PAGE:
Q: How do you handle staff training or coaching on resident sexuality issues?

A: This would be addressed inside of residents’ rights discussion and most likely brought up on case by case basis.

Q: Often one of the trickiest aspects of these situations is the family members and their perceptions. ​How do you handle family members’ concerns?

A: Again, as long as the person has been deemed competent and fully understands their actions, that is where the conversation has to begin.  I think this an opportunity for all of us as senior living providers to offer support and education for the residents and their family members.  Just like your high school children do not want to have “that” conversation with mom or dad, children may have great trepidation about having “that” conversation with their parents.  There are resources that we need to make available.  ​

Q: Adult children may not wish to see their elder parent as a sexual being and/or may feel protective or angry seeing a widowed parent engage in a new relationship. How do you engage family members about these issues and what are your related policies?​

A: Feeling protective is a natural feeling; this again may be an opportunity to offer resources such as grief counseling or other support groups.  Each community is different and, over time, we may encounter different concerns that we’ll need to address. We have generally not seen this issue arising regarding intimacy​ with blended families.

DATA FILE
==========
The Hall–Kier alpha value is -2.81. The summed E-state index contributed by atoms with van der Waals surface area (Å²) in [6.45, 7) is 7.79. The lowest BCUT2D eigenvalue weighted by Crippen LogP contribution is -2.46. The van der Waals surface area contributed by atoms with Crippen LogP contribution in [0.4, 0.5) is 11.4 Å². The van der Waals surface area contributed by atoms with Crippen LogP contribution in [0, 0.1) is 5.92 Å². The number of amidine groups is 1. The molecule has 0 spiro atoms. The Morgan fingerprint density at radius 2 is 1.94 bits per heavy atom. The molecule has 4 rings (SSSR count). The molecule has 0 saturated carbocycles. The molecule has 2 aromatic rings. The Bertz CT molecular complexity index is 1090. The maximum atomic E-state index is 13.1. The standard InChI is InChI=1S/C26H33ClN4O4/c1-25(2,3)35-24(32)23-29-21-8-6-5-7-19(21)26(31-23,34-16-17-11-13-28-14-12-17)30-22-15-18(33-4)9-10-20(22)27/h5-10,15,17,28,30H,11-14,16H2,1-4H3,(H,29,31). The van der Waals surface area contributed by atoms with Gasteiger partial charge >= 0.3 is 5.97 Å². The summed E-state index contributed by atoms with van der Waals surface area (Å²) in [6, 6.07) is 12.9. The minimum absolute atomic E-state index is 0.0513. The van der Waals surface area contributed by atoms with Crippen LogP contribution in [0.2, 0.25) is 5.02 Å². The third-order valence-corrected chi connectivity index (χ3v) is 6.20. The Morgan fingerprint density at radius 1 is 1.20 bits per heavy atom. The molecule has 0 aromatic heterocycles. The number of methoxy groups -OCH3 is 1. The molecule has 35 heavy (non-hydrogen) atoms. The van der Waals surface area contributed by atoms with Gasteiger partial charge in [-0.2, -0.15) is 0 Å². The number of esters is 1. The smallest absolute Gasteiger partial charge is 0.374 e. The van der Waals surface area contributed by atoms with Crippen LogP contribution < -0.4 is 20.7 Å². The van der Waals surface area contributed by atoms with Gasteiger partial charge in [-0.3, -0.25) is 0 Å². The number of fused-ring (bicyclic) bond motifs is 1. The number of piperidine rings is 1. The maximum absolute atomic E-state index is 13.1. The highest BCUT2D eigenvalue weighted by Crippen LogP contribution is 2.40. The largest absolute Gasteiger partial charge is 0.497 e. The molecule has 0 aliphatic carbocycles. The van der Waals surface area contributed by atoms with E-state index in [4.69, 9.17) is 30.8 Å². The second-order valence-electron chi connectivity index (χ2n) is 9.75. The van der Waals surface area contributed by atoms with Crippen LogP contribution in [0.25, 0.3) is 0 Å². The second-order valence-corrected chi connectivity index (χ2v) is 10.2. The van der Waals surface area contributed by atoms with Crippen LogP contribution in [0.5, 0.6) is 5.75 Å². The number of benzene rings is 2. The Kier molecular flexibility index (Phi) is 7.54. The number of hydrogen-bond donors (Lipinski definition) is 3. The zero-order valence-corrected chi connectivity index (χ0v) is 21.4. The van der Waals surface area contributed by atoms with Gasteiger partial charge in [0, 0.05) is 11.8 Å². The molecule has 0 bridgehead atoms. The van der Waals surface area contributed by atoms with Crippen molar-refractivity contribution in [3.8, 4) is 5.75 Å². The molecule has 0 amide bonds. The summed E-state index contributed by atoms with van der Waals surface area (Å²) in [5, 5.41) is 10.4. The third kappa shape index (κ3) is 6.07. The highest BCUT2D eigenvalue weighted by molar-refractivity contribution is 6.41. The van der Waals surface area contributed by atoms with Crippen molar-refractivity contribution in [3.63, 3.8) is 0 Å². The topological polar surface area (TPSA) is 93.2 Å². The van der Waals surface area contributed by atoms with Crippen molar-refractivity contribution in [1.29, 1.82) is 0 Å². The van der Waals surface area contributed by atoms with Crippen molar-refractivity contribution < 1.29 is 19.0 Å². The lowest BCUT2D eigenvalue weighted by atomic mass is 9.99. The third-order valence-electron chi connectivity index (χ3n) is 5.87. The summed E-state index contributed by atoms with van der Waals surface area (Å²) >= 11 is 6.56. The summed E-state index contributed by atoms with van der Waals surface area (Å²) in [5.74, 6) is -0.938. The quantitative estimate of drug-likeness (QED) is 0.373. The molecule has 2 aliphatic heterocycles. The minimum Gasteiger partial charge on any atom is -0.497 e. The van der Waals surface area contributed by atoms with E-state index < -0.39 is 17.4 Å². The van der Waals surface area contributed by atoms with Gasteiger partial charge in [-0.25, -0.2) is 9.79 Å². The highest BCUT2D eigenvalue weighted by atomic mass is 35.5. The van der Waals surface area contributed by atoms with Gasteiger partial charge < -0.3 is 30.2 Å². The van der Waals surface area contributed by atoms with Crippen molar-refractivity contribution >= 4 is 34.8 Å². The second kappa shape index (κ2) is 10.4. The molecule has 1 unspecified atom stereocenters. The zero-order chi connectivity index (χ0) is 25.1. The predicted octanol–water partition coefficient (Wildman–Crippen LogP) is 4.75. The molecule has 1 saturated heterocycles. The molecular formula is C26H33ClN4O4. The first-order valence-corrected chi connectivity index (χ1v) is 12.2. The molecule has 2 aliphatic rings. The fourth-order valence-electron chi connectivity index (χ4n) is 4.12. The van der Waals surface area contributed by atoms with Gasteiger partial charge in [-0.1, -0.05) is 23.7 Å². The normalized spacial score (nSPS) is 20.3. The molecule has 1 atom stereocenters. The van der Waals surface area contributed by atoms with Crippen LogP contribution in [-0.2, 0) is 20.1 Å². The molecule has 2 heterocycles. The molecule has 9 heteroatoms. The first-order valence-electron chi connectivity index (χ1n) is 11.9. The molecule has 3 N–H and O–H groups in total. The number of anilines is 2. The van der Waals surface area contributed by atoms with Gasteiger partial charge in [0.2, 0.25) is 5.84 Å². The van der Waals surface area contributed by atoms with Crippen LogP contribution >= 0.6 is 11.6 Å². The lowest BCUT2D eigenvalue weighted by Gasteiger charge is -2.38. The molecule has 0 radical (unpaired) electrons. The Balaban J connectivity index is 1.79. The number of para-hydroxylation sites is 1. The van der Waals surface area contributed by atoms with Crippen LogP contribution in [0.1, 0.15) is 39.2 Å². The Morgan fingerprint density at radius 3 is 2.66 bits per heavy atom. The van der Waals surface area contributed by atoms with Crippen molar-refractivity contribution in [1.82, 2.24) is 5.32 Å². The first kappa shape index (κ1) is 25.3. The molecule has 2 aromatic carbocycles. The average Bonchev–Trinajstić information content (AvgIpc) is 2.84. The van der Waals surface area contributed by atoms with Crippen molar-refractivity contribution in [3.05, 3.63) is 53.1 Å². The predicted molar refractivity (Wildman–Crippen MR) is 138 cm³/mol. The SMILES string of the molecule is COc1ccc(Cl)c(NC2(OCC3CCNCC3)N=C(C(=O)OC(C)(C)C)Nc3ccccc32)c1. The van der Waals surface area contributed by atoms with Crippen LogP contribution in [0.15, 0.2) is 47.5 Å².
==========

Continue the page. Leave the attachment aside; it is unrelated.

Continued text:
Q: What advice or information would you give to family members?​  ​

A: I would tell people to reach out to the administrator or the social workers inside of the nursing home.  If it is in an Independent Living or Assisted Living, reach out to the administration as well.  Communication is important to make sure that people understand that you are just looking out for their safety and well being.

Q: What problems arise with sexual issues in persons with dementia?​

A: Sometimes within the symptoms of dementia and Alzheimer’s the sexual issues become much more difficult to handle.  Again, making sure someone is competent to make a decision and that a doctor feels they can make the decision is important.  Some of the acting out with advanced stages of the disease takes on a decidedly sexual overtone.  It is important for families to lean on the staff, because more than likely they have seen this before. Resources like the Alzheimer’s Association can help as well.  Sometimes this is also just that need for a simple hug. The need for companionship and touch is important throughout life.

Join us at Mease Manor for The Age of Love screening on February 27th.

Contact Aging Wisely at 727-447-5845 for help with your aging parent concerns or questions. Our expert team provides caregiver consultations, assessments, care planning and advocacy with care facilities and much more. We help you tackle the tough issues!